These and other causes of solicitude preyed upon his spirits, and increased the perturbation of his mind. He became worn and haggard, and subject more and more to fits of abstraction. Those of his relatives who were attached to him noticed his altered mien, and dreaded an attack of illness; others scoffingly accused him of mental hallucination; and the foremost among these scoffers was her uncle’s wife, Omm Jemil, the sister of Aba Sofian.

The result of this disordered state of mind and body was another vision, or revelation, commanding him to “arise, preach, and magnify the Lord.” He was now to announce, publicly and boldly, his doctrines, beginning with his kindred and tribe. Accordingly, in the fourth year of what is called his mission, he summoned all the Koreishites of the line of Haschem to meet him on the hill of Safa, in the vicinity of Mecca, when he would unfold matters important to their welfare. They assembled there, accordingly, and among them came Mohammed’s hostile uncle, Abu Lahab, and with him his scoffing wife, Omm Jemil. Scarce had the prophet begun to discourse of his mission, and to impart his revelations, when Abu Lahab started up in a rage, reviled him for calling them together on so idle an errand, and catching up a stone, would have hurled it at him. Mohammed turned upon him a withering look, cursed the hand thus raised in menace, and predicted his doom to the fire of Jehennam; with the assurance that his wife, Omm Jemil, would hear the bundle of thorns with which the fire would be kindled.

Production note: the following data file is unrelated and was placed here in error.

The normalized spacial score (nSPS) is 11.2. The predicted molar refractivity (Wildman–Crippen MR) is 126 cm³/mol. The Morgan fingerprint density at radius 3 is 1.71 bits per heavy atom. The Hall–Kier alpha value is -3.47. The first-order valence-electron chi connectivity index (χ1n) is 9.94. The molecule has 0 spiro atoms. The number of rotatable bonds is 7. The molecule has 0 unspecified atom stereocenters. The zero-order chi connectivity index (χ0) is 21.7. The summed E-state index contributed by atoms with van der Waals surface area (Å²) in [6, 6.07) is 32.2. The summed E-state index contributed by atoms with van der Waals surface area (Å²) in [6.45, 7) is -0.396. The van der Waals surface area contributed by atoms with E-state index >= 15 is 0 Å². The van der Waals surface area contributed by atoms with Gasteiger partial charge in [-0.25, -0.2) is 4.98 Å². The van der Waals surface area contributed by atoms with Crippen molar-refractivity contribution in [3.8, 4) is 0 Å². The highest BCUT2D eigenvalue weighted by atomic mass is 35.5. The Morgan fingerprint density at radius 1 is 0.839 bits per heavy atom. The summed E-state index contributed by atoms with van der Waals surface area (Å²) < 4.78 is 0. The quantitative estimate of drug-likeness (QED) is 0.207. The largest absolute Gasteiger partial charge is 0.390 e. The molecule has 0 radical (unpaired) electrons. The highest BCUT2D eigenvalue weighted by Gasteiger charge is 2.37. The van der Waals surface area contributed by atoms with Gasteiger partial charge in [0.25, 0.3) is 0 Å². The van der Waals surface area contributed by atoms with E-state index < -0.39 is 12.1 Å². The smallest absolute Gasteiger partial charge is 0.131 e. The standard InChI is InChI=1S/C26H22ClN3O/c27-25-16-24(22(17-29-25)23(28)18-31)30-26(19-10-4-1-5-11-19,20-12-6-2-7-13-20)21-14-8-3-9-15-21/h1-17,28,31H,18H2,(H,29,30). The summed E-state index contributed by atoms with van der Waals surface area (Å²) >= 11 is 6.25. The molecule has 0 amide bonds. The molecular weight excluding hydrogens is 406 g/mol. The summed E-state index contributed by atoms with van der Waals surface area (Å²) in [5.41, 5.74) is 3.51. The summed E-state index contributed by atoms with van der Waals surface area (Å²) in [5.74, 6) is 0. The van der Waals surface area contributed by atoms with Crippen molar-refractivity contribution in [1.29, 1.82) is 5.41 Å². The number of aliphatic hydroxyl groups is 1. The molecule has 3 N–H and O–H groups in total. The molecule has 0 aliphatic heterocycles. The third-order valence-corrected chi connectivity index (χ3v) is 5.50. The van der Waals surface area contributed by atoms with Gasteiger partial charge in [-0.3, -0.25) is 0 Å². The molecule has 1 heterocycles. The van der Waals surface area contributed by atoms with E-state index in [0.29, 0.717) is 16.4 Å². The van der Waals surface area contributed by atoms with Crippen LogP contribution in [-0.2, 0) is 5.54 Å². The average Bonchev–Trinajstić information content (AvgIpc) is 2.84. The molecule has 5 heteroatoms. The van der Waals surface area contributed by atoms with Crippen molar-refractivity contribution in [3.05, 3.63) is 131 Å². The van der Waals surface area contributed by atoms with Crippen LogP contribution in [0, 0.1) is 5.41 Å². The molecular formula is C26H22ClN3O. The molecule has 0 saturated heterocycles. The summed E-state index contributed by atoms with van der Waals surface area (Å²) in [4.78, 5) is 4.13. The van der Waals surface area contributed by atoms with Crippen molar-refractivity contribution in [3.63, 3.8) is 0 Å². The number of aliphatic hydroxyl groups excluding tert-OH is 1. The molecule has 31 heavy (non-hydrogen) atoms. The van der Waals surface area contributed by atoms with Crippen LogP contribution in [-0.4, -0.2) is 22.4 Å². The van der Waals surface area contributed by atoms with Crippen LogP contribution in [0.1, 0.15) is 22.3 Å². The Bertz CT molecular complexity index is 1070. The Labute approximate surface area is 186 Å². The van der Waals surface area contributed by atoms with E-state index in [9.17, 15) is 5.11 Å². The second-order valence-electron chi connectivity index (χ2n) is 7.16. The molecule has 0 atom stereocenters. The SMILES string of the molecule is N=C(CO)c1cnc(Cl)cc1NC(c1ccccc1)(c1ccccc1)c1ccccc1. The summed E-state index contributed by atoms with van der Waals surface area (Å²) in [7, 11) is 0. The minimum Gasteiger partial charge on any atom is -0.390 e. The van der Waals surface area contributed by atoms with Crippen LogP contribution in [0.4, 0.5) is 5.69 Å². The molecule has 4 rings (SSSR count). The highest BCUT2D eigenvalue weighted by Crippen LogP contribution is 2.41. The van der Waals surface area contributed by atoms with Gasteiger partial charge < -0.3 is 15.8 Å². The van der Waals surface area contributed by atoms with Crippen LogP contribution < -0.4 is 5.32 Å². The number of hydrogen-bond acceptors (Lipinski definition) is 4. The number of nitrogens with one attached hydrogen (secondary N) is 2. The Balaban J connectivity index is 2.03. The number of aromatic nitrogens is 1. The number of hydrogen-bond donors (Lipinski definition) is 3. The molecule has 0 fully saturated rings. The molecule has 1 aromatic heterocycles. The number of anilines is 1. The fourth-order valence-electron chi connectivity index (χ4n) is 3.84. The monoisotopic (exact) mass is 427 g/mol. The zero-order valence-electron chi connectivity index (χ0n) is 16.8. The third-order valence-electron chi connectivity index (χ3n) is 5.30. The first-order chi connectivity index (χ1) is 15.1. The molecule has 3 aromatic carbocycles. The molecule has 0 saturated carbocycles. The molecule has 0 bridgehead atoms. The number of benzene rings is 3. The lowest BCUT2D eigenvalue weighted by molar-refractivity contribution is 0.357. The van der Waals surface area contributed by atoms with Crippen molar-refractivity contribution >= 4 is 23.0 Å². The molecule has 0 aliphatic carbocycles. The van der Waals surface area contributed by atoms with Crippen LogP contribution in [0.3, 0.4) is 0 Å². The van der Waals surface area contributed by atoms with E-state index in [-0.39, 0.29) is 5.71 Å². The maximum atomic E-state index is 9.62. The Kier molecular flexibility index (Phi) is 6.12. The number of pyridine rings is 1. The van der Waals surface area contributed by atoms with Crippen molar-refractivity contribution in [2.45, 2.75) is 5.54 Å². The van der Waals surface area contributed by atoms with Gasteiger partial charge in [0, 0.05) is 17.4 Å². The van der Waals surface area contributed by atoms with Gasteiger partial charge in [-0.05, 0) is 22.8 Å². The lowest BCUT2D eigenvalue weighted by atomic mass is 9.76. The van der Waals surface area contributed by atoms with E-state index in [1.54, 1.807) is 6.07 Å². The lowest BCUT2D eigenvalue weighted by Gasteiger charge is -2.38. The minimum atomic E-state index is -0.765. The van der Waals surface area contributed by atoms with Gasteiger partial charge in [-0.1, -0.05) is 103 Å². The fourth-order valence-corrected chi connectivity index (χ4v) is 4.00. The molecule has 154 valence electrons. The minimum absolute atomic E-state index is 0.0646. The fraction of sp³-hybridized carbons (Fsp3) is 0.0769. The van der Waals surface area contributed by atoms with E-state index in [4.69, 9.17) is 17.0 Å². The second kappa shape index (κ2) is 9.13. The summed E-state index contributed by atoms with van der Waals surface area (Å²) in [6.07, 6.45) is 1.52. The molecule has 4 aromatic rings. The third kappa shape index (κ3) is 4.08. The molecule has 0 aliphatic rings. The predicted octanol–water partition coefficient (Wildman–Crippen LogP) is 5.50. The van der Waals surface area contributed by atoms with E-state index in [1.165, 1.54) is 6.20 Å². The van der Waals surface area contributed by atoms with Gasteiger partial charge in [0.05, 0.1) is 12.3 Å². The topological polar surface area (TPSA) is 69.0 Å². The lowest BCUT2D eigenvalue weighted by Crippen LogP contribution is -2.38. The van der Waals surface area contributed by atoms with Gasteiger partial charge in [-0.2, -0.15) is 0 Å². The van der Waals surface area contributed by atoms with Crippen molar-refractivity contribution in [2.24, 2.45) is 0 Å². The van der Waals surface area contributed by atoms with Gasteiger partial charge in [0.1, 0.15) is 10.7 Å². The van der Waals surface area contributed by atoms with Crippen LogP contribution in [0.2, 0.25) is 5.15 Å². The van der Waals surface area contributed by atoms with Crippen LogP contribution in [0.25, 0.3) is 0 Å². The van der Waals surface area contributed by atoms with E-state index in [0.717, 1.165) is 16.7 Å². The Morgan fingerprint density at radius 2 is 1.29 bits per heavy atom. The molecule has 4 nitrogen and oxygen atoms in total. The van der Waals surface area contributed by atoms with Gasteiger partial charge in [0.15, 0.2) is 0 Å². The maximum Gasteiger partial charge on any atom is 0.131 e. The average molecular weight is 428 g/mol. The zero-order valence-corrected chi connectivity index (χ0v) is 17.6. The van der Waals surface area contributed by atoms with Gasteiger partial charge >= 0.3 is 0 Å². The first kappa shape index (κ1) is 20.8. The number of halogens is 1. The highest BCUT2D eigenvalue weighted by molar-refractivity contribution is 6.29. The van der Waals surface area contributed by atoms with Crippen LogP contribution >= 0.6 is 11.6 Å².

The assembly broke up in confusion. Abu Lahab and his wife, exasperated at the curse dealt out to them, compelled their son, Otha, to repudiate his wife, Rokaia, and sent her back weeping to Mohammed. She was soon indemnified, however, by having a husband of the true faith, being eagerly taken to wife by Mohammed’s zealous disciple, Othman Ibn Affan.